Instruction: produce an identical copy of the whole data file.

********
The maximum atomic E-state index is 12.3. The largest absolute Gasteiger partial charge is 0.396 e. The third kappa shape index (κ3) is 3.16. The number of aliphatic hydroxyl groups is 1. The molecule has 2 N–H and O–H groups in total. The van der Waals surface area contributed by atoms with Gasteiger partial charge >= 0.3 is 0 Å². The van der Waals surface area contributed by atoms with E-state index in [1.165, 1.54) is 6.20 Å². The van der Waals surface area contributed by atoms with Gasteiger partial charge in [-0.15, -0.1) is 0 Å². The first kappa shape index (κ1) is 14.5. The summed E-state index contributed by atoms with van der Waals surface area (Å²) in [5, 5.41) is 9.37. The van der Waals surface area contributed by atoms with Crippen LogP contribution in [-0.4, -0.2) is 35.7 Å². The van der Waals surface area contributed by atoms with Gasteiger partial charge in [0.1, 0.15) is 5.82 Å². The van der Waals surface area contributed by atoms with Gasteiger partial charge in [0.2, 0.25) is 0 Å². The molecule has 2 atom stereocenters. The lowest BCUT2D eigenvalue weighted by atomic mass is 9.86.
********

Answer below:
The maximum atomic E-state index is 12.3. The largest absolute Gasteiger partial charge is 0.396 e. The third kappa shape index (κ3) is 3.16. The number of aliphatic hydroxyl groups is 1. The molecule has 2 N–H and O–H groups in total. The van der Waals surface area contributed by atoms with Gasteiger partial charge >= 0.3 is 0 Å². The van der Waals surface area contributed by atoms with E-state index in [1.165, 1.54) is 6.20 Å². The van der Waals surface area contributed by atoms with Gasteiger partial charge in [-0.15, -0.1) is 0 Å². The first kappa shape index (κ1) is 14.5. The summed E-state index contributed by atoms with van der Waals surface area (Å²) in [5, 5.41) is 9.37. The van der Waals surface area contributed by atoms with Crippen LogP contribution in [-0.4, -0.2) is 35.7 Å². The van der Waals surface area contributed by atoms with Gasteiger partial charge in [0.1, 0.15) is 5.82 Å². The van der Waals surface area contributed by atoms with Gasteiger partial charge in [0.2, 0.25) is 0 Å². The molecule has 2 atom stereocenters. The lowest BCUT2D eigenvalue weighted by atomic mass is 9.86.